Image stabilization is another area where continual improvements have added up to some really transformative technologies. Early VR/IS lenses were already useful – Canon’s early implementation offered 2 stops of benefit – but nothing like what we see today. Subsequent developments gradually increased the benefits of image stabilization, and today, the best methods (which leverage both in-lens and sensor-based stabilization) now yield up to 8 stops of reduction.
Image stabilization isn’t perfect, since it doesn’t cancel out subject motion, and even now isn’t available across all bodies or lenses. When it’s available, however, it really broadens the types of subjects that can be photographed handheld. One of my first outings with my Nikon Z7 was on a walk through a botanical garden after dark, photographing some new lighting installations they had. Using a tripod wasn’t feasible, and the dim light levels meant I was stretching my exposures even with a f/1.4 lens. However, I was amazed by just how sharp the images were, with exposures of 1 second and even longer. That was a moment when I felt the gradual revolution in stabilization tech had really left a mark.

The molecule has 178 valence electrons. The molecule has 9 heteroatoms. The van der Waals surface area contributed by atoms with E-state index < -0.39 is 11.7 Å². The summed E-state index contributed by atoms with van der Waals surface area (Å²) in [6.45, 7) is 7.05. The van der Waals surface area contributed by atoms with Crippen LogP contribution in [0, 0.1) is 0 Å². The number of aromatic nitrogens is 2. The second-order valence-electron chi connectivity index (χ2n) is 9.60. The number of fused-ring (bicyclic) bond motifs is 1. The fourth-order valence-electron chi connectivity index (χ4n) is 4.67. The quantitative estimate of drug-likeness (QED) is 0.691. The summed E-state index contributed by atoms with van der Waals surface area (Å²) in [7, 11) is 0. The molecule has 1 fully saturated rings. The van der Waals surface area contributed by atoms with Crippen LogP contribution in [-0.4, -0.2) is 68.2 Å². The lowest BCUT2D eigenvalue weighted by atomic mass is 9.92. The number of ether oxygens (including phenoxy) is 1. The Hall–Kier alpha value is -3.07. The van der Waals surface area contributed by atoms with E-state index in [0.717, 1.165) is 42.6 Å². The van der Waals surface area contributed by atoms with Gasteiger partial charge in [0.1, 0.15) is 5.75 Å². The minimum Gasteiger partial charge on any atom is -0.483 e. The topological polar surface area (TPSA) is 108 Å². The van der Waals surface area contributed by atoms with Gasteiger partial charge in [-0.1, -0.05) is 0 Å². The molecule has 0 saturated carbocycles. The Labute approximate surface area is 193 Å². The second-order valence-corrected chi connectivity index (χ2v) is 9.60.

Image stabilization also is just nice to use when shooting with telephoto lenses. With VR on, there’s no jumpy viewfinder waving around with your movement, but instead a calm floating view of your subject. Sport/wildlife photography has probably undergone more changes and improvements than any other genre over the last few decades, and stabilization is part of that. Imagine photographing a distant bird with low-sensitivity 35mm film and a non-stabilized, perhaps even manual focus, lens. We are definitely spoiled these days!